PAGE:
Outerspeares: Where everyone can hear you Shakespeare.
Thursday, November 3, 20110 Comments
University of Guelph hosted Outspeares conference on November 1st
Try as you might to justify your disdain or outright avoidance of Shakespeare: that the Bard and his life’s work have impacted yours and the lives of millions for hundreds of years, is an irrefutable aspect of Western culture. The Outerspeares conference held at the University of Guelph on November 1st – which just happened to coincide with the 400th anniversary of the first production of The Tempest – addressed exactly why and how Shakespearean canon maintains a relevant and active role in our socially- and technologically-dynamic world.
The day’s speakers (including the University’s own Andrew Bretz, Mark Fortier, Mark Kaethler, and Maurico Martinez) brought with them a range of insights into the ways that Shakespeare’s works interact with the array of artistic media through which they are adapted. The rise of social networking sites such as Facebook and YouTube, post-9/11 culture and Middle-Eastern adaptations are all discussed in their relation to our 21st century understanding of Shakespearean texts and their representations.
The day was underscored by keynote speakers Tom Magill – director of the new film “Mickey B,” a retelling of Macbeth using Northern Irish prisoners – and the duo of Connor McCreery and Anthony Del Col, authors and co-creators of the increasingly popular graphic novel series, Kill Shakespeare.
Set for its first theatre-produced adaptation in November, and slated for a possible studio-film franchise in the future, Kill Shakespeare brings our favourite Shakespeare characters together in an imaginary tale of destiny and doom that rides on the fate of the Bard and his magical quill. The tale functions loosely around the question “What if?” and presents a beautifully-drawn world, rich in reference and allusion. What if Lady MacBeth came to terms with her treachery? What if Othello and Iago had a chance to make amends? What if Juliet lived?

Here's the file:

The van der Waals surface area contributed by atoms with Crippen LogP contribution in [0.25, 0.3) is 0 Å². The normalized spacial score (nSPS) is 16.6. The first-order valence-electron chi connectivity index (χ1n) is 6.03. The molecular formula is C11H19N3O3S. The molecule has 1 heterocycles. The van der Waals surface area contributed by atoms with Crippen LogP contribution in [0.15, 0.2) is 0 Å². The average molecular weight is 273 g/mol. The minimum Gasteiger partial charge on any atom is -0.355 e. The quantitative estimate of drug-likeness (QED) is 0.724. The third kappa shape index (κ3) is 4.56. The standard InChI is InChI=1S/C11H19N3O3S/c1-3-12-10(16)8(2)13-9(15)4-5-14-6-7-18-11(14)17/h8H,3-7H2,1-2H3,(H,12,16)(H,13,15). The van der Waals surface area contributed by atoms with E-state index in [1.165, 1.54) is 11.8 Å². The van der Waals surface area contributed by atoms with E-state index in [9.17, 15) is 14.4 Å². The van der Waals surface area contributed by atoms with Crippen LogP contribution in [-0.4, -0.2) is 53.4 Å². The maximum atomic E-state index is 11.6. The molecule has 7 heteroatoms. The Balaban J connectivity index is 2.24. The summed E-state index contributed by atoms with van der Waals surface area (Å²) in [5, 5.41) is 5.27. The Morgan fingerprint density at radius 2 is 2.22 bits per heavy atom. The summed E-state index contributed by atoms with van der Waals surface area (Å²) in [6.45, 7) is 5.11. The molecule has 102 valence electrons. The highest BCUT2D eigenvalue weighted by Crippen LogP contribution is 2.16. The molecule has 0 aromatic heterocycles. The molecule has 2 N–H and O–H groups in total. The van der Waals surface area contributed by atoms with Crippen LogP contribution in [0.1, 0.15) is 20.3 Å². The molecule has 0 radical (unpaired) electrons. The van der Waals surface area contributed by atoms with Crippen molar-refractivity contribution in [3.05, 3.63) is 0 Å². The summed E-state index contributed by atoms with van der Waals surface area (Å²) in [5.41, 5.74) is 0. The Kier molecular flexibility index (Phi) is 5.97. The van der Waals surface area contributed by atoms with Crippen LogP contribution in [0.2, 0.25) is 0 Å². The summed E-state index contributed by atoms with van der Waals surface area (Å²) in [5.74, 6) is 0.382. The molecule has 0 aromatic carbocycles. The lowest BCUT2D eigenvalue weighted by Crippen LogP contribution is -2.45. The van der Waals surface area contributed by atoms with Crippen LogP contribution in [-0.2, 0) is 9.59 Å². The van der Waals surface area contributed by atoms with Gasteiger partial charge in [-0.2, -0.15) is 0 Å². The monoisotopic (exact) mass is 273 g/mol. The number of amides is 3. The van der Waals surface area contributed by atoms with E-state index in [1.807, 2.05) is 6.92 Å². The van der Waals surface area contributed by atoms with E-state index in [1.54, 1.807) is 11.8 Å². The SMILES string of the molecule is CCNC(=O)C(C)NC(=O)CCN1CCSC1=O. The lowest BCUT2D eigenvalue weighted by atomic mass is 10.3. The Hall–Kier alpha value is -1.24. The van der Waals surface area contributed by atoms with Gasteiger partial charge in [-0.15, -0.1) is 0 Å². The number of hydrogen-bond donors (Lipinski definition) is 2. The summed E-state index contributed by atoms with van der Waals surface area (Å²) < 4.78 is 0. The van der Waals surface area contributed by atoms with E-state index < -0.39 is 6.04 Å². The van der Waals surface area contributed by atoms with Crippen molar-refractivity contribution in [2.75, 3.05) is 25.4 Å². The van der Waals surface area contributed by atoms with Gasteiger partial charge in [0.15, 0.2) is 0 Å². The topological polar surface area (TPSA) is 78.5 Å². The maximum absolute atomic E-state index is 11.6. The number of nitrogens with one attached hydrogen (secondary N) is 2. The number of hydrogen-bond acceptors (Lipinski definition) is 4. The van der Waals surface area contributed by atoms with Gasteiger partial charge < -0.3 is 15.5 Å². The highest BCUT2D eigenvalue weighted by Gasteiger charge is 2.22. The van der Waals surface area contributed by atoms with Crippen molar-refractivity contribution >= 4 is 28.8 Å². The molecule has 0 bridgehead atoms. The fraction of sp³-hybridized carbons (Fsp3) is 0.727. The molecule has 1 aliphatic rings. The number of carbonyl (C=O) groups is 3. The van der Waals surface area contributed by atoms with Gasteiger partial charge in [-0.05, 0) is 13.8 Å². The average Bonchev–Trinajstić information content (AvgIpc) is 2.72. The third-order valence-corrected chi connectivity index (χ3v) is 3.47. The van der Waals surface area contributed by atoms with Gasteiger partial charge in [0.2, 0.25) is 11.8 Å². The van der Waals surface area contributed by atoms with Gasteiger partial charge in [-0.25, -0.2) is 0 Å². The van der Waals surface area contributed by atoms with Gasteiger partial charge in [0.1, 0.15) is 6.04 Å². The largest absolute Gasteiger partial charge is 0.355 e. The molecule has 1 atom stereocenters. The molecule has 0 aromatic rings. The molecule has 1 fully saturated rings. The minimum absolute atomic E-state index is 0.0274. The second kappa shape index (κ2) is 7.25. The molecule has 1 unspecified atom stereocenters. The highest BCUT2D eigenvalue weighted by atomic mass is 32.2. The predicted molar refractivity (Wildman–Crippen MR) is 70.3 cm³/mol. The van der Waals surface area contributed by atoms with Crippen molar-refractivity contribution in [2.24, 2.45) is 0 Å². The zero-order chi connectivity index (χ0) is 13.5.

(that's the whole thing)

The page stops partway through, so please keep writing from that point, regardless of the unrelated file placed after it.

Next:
If not a wonderfully fun supplement for fans of Shakespeare who can appreciate the references to his plays and their setting, the graphic novel series introduces at least a semblance of the richness of Shakespeare’s language, poetry, and artistry to an audience who wouldn’t pay him a second glance otherwise.
“Outerspeares: Intercultural and Intermedia Adaptations of Shakespeare” was collaboratively coordinated by the School of English and Theatre Studies, the SETS Visiting Speaker’s Committee, the Guelph Central Student Association, the School of Languages and Literatures, the College of Arts, and the Canadian Adaptations of Shakespeare Project (CASP). Dr. Daniel Fischlin, founder and director of CASP, and University Research Chair in SETS, directed the conference.
Mark Curran is a volunteer at thecannon.ca and in his final year at the University of Guelph.